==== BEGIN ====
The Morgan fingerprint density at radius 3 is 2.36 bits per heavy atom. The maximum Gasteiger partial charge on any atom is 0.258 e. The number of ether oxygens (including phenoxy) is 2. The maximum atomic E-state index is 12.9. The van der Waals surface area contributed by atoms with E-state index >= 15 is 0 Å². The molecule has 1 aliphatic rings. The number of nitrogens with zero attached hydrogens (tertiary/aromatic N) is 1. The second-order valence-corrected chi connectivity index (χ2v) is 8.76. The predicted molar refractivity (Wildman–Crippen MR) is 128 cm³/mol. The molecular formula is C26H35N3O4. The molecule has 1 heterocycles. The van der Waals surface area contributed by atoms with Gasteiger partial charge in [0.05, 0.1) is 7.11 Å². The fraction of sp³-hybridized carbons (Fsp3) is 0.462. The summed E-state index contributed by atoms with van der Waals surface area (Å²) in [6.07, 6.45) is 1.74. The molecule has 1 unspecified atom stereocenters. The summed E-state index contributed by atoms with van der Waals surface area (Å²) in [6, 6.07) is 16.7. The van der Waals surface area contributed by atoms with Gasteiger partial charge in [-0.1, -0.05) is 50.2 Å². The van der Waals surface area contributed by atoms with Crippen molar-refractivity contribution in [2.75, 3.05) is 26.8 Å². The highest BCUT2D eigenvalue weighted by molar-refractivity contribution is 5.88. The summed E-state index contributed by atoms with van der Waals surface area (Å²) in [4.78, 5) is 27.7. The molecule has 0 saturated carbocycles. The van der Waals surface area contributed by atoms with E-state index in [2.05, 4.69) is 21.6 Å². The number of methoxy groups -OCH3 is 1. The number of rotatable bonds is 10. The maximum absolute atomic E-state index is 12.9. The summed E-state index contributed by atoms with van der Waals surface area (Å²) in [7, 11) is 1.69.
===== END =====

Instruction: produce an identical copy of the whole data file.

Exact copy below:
The Morgan fingerprint density at radius 3 is 2.36 bits per heavy atom. The maximum Gasteiger partial charge on any atom is 0.258 e. The number of ether oxygens (including phenoxy) is 2. The maximum atomic E-state index is 12.9. The van der Waals surface area contributed by atoms with E-state index >= 15 is 0 Å². The molecule has 1 aliphatic rings. The number of nitrogens with zero attached hydrogens (tertiary/aromatic N) is 1. The second-order valence-corrected chi connectivity index (χ2v) is 8.76. The predicted molar refractivity (Wildman–Crippen MR) is 128 cm³/mol. The molecular formula is C26H35N3O4. The molecule has 1 heterocycles. The van der Waals surface area contributed by atoms with Gasteiger partial charge in [0.05, 0.1) is 7.11 Å². The fraction of sp³-hybridized carbons (Fsp3) is 0.462. The summed E-state index contributed by atoms with van der Waals surface area (Å²) in [6.07, 6.45) is 1.74. The molecule has 1 unspecified atom stereocenters. The summed E-state index contributed by atoms with van der Waals surface area (Å²) in [6, 6.07) is 16.7. The van der Waals surface area contributed by atoms with Gasteiger partial charge in [-0.1, -0.05) is 50.2 Å². The van der Waals surface area contributed by atoms with Crippen molar-refractivity contribution in [2.75, 3.05) is 26.8 Å². The highest BCUT2D eigenvalue weighted by molar-refractivity contribution is 5.88. The summed E-state index contributed by atoms with van der Waals surface area (Å²) in [4.78, 5) is 27.7. The molecule has 0 saturated carbocycles. The van der Waals surface area contributed by atoms with E-state index in [2.05, 4.69) is 21.6 Å². The number of methoxy groups -OCH3 is 1. The number of rotatable bonds is 10. The maximum absolute atomic E-state index is 12.9. The summed E-state index contributed by atoms with van der Waals surface area (Å²) in [7, 11) is 1.69.